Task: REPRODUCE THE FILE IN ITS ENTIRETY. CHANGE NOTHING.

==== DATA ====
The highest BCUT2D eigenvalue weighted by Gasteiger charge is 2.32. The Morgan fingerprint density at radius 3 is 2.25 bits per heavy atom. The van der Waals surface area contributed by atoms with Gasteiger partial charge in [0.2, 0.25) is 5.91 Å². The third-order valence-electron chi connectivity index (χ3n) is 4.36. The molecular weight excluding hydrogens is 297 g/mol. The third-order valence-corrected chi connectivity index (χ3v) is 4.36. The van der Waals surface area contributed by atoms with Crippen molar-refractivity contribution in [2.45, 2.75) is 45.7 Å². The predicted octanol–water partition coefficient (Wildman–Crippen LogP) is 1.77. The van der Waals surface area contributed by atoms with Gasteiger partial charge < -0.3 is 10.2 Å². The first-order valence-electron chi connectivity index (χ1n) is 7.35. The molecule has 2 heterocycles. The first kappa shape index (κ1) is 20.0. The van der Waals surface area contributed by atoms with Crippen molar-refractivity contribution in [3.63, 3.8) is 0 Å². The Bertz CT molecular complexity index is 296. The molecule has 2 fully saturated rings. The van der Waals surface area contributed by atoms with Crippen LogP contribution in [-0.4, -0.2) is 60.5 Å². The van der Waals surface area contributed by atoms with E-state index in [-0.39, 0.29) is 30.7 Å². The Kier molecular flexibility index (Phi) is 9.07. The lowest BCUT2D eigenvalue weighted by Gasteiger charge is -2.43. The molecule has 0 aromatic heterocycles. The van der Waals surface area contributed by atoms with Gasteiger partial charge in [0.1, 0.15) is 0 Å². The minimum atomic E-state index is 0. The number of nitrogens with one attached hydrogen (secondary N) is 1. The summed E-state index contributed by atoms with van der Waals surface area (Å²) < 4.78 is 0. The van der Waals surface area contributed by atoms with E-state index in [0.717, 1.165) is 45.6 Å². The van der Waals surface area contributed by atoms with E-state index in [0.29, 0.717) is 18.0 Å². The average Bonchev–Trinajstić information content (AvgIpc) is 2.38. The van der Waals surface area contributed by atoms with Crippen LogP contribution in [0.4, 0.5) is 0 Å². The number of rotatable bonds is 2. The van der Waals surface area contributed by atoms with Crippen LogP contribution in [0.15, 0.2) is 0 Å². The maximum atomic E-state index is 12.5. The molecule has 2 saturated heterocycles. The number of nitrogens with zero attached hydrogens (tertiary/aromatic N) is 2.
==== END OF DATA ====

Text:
The highest BCUT2D eigenvalue weighted by Gasteiger charge is 2.32. The Morgan fingerprint density at radius 3 is 2.25 bits per heavy atom. The van der Waals surface area contributed by atoms with Gasteiger partial charge in [0.2, 0.25) is 5.91 Å². The third-order valence-electron chi connectivity index (χ3n) is 4.36. The molecular weight excluding hydrogens is 297 g/mol. The third-order valence-corrected chi connectivity index (χ3v) is 4.36. The van der Waals surface area contributed by atoms with Crippen molar-refractivity contribution in [2.45, 2.75) is 45.7 Å². The predicted octanol–water partition coefficient (Wildman–Crippen LogP) is 1.77. The van der Waals surface area contributed by atoms with Gasteiger partial charge < -0.3 is 10.2 Å². The first-order valence-electron chi connectivity index (χ1n) is 7.35. The molecule has 2 heterocycles. The first kappa shape index (κ1) is 20.0. The van der Waals surface area contributed by atoms with Crippen molar-refractivity contribution in [3.63, 3.8) is 0 Å². The Bertz CT molecular complexity index is 296. The molecule has 2 fully saturated rings. The van der Waals surface area contributed by atoms with Crippen LogP contribution in [-0.4, -0.2) is 60.5 Å². The van der Waals surface area contributed by atoms with E-state index in [-0.39, 0.29) is 30.7 Å². The Kier molecular flexibility index (Phi) is 9.07. The lowest BCUT2D eigenvalue weighted by Gasteiger charge is -2.43. The molecule has 0 aromatic heterocycles. The van der Waals surface area contributed by atoms with Gasteiger partial charge in [0.1, 0.15) is 0 Å². The minimum atomic E-state index is 0. The number of nitrogens with one attached hydrogen (secondary N) is 1. The summed E-state index contributed by atoms with van der Waals surface area (Å²) < 4.78 is 0. The van der Waals surface area contributed by atoms with E-state index in [0.717, 1.165) is 45.6 Å². The van der Waals surface area contributed by atoms with E-state index in [0.29, 0.717) is 18.0 Å². The average Bonchev–Trinajstić information content (AvgIpc) is 2.38. The van der Waals surface area contributed by atoms with Crippen LogP contribution in [0.4, 0.5) is 0 Å². The number of rotatable bonds is 2. The van der Waals surface area contributed by atoms with Crippen LogP contribution in [0.15, 0.2) is 0 Å². The maximum atomic E-state index is 12.5. The molecule has 2 saturated heterocycles. The number of nitrogens with zero attached hydrogens (tertiary/aromatic N) is 2.